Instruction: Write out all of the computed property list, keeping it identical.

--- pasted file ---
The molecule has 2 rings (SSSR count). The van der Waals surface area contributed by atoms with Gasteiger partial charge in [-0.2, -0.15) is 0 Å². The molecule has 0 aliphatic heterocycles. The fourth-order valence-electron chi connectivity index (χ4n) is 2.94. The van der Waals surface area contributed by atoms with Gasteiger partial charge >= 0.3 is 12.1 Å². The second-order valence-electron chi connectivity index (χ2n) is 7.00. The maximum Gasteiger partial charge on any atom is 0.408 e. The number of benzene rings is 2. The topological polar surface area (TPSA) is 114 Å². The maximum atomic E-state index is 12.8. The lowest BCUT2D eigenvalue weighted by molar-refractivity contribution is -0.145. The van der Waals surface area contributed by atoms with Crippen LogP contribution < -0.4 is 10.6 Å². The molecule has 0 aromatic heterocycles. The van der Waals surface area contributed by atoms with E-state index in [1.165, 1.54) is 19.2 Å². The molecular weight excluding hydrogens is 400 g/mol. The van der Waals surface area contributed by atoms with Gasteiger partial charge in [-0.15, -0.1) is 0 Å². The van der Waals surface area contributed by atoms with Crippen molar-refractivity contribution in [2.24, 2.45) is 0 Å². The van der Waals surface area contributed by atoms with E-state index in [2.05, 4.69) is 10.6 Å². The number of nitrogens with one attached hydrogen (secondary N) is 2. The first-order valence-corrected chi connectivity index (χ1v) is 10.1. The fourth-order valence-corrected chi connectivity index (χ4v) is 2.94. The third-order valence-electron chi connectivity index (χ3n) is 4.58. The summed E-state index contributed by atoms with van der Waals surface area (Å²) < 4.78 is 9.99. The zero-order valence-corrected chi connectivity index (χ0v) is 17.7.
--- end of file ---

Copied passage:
The molecule has 2 rings (SSSR count). The van der Waals surface area contributed by atoms with Gasteiger partial charge in [-0.2, -0.15) is 0 Å². The molecule has 0 aliphatic heterocycles. The fourth-order valence-electron chi connectivity index (χ4n) is 2.94. The van der Waals surface area contributed by atoms with Gasteiger partial charge >= 0.3 is 12.1 Å². The second-order valence-electron chi connectivity index (χ2n) is 7.00. The maximum Gasteiger partial charge on any atom is 0.408 e. The number of benzene rings is 2. The topological polar surface area (TPSA) is 114 Å². The maximum atomic E-state index is 12.8. The lowest BCUT2D eigenvalue weighted by molar-refractivity contribution is -0.145. The van der Waals surface area contributed by atoms with Crippen LogP contribution < -0.4 is 10.6 Å². The molecule has 0 aromatic heterocycles. The van der Waals surface area contributed by atoms with E-state index in [1.165, 1.54) is 19.2 Å². The molecular weight excluding hydrogens is 400 g/mol. The van der Waals surface area contributed by atoms with Gasteiger partial charge in [-0.15, -0.1) is 0 Å². The van der Waals surface area contributed by atoms with Crippen molar-refractivity contribution in [2.24, 2.45) is 0 Å². The van der Waals surface area contributed by atoms with E-state index in [2.05, 4.69) is 10.6 Å². The number of nitrogens with one attached hydrogen (secondary N) is 2. The first-order valence-corrected chi connectivity index (χ1v) is 10.1. The fourth-order valence-corrected chi connectivity index (χ4v) is 2.94. The third-order valence-electron chi connectivity index (χ3n) is 4.58. The summed E-state index contributed by atoms with van der Waals surface area (Å²) < 4.78 is 9.99. The zero-order valence-corrected chi connectivity index (χ0v) is 17.7.